Monday, February 9, 2015

Event Initializer in C# 6.0

 

Take the following sample class which has a property and an event listener

  1. public class Lecturer
  2.     {
  3.         public string Name { get; set; }
  4.         public EventHandler<EventArgs> Speaking;
  5.  
  6.     }
.

In C# 6.0 when you initialize a new object wire up delegate to the event inside the object initialization syntax. Before C# 6.0 it was illegal.

  1. static void Main(string[] args)
  2.       {
  3.           EventHandler<EventArgs> log = (e, o) => Console.WriteLine("Speaking");
  4.  
  5.           Lecturer mathsLecturer = new Lecturer
  6.           {
  7.               Name = "Perera",
  8.               Speaking += log
  9.           };
  10.       }

Also you can directly assign the lambda to the event as follows.

  1. static void Main(string[] args)
  2.         {
  3.             EventHandler<EventArgs> log = (e, o) => Console.WriteLine("Speaking");
  4.  
  5.             Lecturer mathsLecturer = new Lecturer
  6.             {
  7.                 Name = "Perera",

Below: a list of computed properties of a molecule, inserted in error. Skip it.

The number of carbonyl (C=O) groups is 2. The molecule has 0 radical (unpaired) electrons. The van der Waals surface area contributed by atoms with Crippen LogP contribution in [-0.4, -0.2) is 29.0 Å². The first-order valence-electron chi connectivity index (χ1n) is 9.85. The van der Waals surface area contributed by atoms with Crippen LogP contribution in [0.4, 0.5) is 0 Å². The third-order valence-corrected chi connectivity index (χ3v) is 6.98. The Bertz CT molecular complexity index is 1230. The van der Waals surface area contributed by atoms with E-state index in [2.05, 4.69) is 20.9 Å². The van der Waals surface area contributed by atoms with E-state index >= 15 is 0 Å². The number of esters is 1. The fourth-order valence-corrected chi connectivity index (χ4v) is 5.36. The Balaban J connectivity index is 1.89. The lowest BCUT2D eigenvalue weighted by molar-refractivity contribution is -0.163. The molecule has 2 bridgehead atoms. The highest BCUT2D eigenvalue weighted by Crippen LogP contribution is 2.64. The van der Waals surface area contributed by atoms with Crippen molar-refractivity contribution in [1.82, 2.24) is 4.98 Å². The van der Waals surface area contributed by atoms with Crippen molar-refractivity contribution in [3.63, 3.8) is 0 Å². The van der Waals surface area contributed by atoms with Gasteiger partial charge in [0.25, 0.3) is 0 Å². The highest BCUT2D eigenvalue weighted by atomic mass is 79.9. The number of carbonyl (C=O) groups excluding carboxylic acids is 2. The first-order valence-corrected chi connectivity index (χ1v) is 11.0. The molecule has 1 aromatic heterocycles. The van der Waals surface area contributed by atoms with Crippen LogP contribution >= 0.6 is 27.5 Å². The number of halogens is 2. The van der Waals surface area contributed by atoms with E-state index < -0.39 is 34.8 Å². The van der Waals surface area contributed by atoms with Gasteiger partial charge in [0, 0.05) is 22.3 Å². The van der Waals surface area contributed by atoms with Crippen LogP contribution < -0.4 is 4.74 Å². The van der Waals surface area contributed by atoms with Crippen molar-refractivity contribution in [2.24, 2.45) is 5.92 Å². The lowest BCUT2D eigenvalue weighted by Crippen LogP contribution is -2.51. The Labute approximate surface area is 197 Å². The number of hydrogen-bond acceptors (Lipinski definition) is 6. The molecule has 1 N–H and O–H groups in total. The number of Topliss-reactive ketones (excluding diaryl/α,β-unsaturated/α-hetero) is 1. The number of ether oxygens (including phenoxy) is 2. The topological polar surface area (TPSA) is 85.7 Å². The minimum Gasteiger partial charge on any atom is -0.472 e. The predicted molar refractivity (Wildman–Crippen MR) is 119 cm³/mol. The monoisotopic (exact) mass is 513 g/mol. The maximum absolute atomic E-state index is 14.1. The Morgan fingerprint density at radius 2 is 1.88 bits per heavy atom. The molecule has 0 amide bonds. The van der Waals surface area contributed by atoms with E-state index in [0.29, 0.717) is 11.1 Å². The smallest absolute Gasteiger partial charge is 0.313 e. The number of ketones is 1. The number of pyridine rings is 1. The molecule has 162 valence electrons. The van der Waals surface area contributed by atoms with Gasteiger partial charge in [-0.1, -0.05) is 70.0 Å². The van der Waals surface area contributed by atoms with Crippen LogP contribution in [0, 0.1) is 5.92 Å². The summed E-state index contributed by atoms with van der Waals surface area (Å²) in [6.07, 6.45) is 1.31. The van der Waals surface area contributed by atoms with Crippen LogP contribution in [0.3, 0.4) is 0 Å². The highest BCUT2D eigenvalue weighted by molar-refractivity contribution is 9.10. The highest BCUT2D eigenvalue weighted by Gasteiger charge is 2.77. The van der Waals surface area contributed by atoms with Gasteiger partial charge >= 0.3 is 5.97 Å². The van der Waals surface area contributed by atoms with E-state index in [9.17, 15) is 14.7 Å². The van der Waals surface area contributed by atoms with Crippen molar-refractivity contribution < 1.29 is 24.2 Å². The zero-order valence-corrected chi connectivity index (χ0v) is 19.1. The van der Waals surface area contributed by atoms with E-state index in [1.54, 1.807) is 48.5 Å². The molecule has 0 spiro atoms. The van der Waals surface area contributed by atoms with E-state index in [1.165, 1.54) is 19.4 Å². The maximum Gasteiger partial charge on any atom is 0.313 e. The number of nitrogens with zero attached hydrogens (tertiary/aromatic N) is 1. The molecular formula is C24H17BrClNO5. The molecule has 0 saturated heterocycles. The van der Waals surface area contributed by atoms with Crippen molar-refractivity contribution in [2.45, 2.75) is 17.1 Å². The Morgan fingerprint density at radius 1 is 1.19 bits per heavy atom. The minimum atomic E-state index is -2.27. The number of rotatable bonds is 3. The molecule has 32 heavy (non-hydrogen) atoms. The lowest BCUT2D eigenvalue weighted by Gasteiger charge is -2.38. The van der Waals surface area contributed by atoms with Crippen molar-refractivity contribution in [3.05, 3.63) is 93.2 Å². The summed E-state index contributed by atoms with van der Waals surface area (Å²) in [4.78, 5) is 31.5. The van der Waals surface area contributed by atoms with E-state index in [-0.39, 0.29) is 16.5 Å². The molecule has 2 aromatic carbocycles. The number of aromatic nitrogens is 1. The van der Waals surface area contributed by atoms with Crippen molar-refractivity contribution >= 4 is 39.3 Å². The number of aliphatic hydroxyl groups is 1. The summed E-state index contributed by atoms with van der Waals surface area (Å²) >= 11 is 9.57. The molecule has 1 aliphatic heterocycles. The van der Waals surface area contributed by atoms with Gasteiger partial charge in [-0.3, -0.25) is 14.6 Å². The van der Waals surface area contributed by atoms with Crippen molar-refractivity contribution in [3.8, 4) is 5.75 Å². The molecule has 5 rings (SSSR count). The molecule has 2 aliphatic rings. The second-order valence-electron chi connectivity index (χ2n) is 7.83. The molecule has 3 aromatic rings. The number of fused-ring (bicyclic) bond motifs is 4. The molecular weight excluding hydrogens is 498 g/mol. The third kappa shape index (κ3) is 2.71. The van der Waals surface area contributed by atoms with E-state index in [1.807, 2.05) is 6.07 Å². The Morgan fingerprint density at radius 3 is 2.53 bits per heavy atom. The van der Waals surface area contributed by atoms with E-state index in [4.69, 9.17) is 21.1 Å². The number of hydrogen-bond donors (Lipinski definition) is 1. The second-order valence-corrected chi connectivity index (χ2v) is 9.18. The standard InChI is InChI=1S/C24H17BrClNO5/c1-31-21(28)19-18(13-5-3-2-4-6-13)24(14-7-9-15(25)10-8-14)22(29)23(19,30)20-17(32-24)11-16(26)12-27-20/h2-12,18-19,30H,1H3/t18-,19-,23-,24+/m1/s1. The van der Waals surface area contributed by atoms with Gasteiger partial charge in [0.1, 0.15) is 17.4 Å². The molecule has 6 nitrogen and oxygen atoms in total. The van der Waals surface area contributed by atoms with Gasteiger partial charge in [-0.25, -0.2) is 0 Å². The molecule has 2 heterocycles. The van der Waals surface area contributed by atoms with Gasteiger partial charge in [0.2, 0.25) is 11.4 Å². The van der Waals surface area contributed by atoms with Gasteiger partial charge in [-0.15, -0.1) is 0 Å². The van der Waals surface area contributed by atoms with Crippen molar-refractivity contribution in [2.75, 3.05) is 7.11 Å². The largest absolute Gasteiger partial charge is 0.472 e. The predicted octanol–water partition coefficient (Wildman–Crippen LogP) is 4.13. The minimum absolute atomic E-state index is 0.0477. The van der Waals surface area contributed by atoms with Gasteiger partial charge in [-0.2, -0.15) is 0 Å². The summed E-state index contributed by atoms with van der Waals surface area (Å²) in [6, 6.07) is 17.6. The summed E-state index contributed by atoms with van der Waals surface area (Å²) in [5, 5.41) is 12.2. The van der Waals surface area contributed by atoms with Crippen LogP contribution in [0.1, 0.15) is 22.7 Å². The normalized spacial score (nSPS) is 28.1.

8.                 Speaking += (e, o) => Console.WriteLine("Speaking")
  9.             };
  10.         }

 

Happy Coding !!!

Sunday, February 8, 2015

Dictionary Initializer in C# 6.0

 

After C# 3.0 is released we had the ability of initializing lists and dictionaries using following syntax.

  1. Dictionary<string, User> userList = new Dictionary<string, User>
  2.             {
  3.                 { "admin",new User("Sammani") },
  4.                   { "Guest",new User("Hemal") },
  5.             };

Here we add the key value pairs inside the “{ }”. In c# 6.0 it has a new syntax as follows which gives more look like working with key value pairs.

  1. Dictionary<string, User> userList = new Dictionary<string, User>
  2.           {
  3.               [ "admin"]=new User("Sammani") ,
  4.                ["Guest"]=new User("Hemal")
  5.           };

you can the number of characters are almost same in both the syntax but in c# 6.0 syntax looks more a like key value pair.

This is another syntax sugar added in c# 6.0.

Happy Coding